I got really interested in how music was put together. Not just recording, but the notes and harmonic motion and form. I wanted to take apart everything I was listening to, break it all down. This all started to come together when I was thirteen or so. My dad also had a huge library of reel-to-reel tapes—the library, basically, of the radio station he was working at. I could play them, slow them down to half speed, pause, write down what I was hearing, then hit “play” again, crabbing through these songs. I did a lot of drum transcriptions like this. It became, I guess, my own version of a hobby, beyond practicing the instrument.

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A Human Mind Bomb

Travis Nichols on Greenpeace’s New Reggie Watts Campaign

Droughts, superstorms, floods, resource wars, and a hellacious buffet of other climate disasters.

Have you noticed that we’re currently dying miserably?

It’s hard not to feel like our fossil-fuel-loving corporate overlords are winning the battle for the future handily.  It’s also hard not to feel like joining the march, signing the petition, or waving the banner isn’t going to do anything to stop our slide toward the inevitable dystopian nightmare sponsored by the Koch Brothers and Exxon.

I think this is especially true for artists, writers, and musicians—people who spend their time interrogating language, visual patterns, and sounds. It can be hard to coordinate when your brain is full of chaos. And it often feels like “the movement” values the work of artists, writers, and musicians in the exact same way corporations value it—as a resource to be mined.

This is depressing.

But we’re not going to win if we keep playing on the corporate overlords’ gameboard. Which is why I love these Reggie Watts videos:

The environmental movement is currently in a curious moment. Climate activists are doing massive work every day to hold the effects of climate change at bay and those responsible accountable—and yet it still feels that corporations like Shell, Duke Energy, and Amazon are making everything worse. I think we make it too easy on them when we only play by the established rules of activism—when we keep “serious” work in a box far away from our “playful” work.  Obviously, direct actions take courage, and we desperately need them (in Ferguson right now, for example), but we need to know what else we can do, too. Corporations have had forty-plus years of practice handling activist tactics and they have seasoned response teams who know what to do when they rear their gnarly heads. Corporate PR disinforms and proceeds as planned.

So what freaks them out in a way that short circuits their defenses?


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"A kind of friction in the midst of frictionlessness."


Felix Bernstein in Conversation with Vanessa Place

I first met Vanessa Place a year ago, when I performed alongside her and Cecilia Corrigan at a reading. The grouping couldn’t be odder: Corrigan started the evening out, playing a bubbly femme David Letterman with Place and me as her guests. Then I came on cloaked in black, and perversely sang along to a collection of strange YouTube videos that projected behind me. And finally Place dryly read from The Scum Manifesto, changing the words “woman” to “man.” After the show, I went over to Place, offering an eager compliment for her brilliant, fastidious study of criminal law, The Guilt Project. In response she seemed indifferent, superior, and cold—as sinister as her mythic press photos: Conceptual poetry’s dark woman, Vanessa Place CEO, never smiles in pictures, dresses sleekly in black, and speaks only in Lacanian riddles.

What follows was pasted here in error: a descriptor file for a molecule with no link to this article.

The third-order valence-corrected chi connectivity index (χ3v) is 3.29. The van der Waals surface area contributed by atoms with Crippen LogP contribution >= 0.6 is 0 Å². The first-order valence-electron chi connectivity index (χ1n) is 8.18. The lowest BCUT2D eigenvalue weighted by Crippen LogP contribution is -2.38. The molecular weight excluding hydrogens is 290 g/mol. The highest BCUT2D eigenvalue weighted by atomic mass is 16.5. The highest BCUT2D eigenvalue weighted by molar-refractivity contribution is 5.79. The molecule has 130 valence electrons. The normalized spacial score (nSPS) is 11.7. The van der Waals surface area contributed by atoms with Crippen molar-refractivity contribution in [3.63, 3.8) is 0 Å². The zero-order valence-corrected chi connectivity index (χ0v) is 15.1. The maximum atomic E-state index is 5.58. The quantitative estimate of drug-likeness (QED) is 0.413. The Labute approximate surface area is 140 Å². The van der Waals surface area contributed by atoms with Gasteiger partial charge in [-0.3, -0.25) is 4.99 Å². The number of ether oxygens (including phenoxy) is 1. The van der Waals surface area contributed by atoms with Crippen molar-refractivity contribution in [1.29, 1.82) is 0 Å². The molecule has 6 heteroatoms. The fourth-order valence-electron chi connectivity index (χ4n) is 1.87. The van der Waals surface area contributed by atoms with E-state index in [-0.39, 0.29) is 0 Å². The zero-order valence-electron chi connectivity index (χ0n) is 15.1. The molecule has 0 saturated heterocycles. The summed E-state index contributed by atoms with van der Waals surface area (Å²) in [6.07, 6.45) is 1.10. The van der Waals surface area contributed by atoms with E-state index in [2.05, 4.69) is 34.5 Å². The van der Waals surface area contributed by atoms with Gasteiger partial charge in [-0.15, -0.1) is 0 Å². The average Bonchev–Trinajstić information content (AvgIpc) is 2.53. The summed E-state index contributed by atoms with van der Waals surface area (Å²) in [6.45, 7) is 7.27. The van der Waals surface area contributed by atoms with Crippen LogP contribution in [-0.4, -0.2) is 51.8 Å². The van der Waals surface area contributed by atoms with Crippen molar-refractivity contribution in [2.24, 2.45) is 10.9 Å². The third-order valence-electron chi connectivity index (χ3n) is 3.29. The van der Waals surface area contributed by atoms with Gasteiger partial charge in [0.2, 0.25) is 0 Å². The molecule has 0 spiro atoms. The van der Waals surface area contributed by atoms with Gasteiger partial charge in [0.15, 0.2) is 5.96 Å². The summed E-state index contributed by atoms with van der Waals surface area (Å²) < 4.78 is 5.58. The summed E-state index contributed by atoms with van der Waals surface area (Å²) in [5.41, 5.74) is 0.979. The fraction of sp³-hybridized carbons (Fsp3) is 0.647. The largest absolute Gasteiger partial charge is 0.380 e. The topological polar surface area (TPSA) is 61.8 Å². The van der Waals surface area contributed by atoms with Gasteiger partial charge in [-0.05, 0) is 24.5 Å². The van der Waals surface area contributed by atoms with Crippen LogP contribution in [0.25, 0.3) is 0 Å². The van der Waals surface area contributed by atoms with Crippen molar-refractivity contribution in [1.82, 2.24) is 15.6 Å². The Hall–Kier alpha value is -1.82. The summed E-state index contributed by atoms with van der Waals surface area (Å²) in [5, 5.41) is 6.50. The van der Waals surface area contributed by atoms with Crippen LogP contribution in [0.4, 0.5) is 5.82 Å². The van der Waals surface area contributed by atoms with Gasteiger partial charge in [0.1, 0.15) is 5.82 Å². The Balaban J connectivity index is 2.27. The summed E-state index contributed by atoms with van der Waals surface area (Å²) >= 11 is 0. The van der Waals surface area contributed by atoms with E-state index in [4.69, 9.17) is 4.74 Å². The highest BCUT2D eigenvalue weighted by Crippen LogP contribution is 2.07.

Place is, without a doubt, dark: her magnum opus Statement of Facts is made up of appropriated material from the kind of rape cases for which she serves as a defense attorney. This work was controversial both with critics and sensitive audience members, who walked out during performances. Corrigan must have gotten the same vibes as I did: soon after that night we both published critiques of Place’s work. Many critiques of Place dismiss her instantly, finding her appropriation tactics to be point blank: hostile, sexist, racist, classist, or masculinist. But Corrigan and I were both intrigued by Place as a powerful and complex innovator, whose breadth comes with interesting and generative flaws. Many works that we pass over as morally acceptable and progressive never have us thinking a thing, but Place forces even her sharpest critics to think, and forces all of us to wrestle with our complicity with negative social values. We are too quick, on the left, to think ourselves free from oppressive systems (i.e., capitalism, patriarchy, rape culture, the prison industrial complex, coterie, name dropping, social climbing, media whoring) and Place won’t let us off so easy.

Even as, in my Notes on Post-Conceptual Poetry, I critically spar with many of the proclamations she and Fitterman espouse in Notes on Conceptual Poetry, I do it not merely with that old proverbial “love” or wide-eyed reverence or coterie-building friendliness but, more crucially than any of that, with respect for an ingenious provocative mind. Which is why Place and I decided to take what started as a private Facebook chat into another agora, one which could also prompt another kind of phobia.

—Felix Bernstein


FELIX BERNSTEIN: I’ve always had a campy fascination with your presence, though I’ve had many serious critical reservations. However, your rabble-rousing Facebook antics sweetened the cup. When you appropriate self-promotional statuses by poets you no longer implicate merely the lyric subject or the naïve consumer of poetry but you implicate all your “friends.” We are all implicated, (as the community that pretends to transcend community or be non-normative): the point being (as with the logo that runs across your face on one of your memes): “I Am Social Capital.”


FB: And such status appropriations make us all (in the “poetry community”) squirm a bit. Because here we all are, using Facebook as a self-promotional vehicle: and nothing gets more “likes” than a nice promotion.

VP: Yes.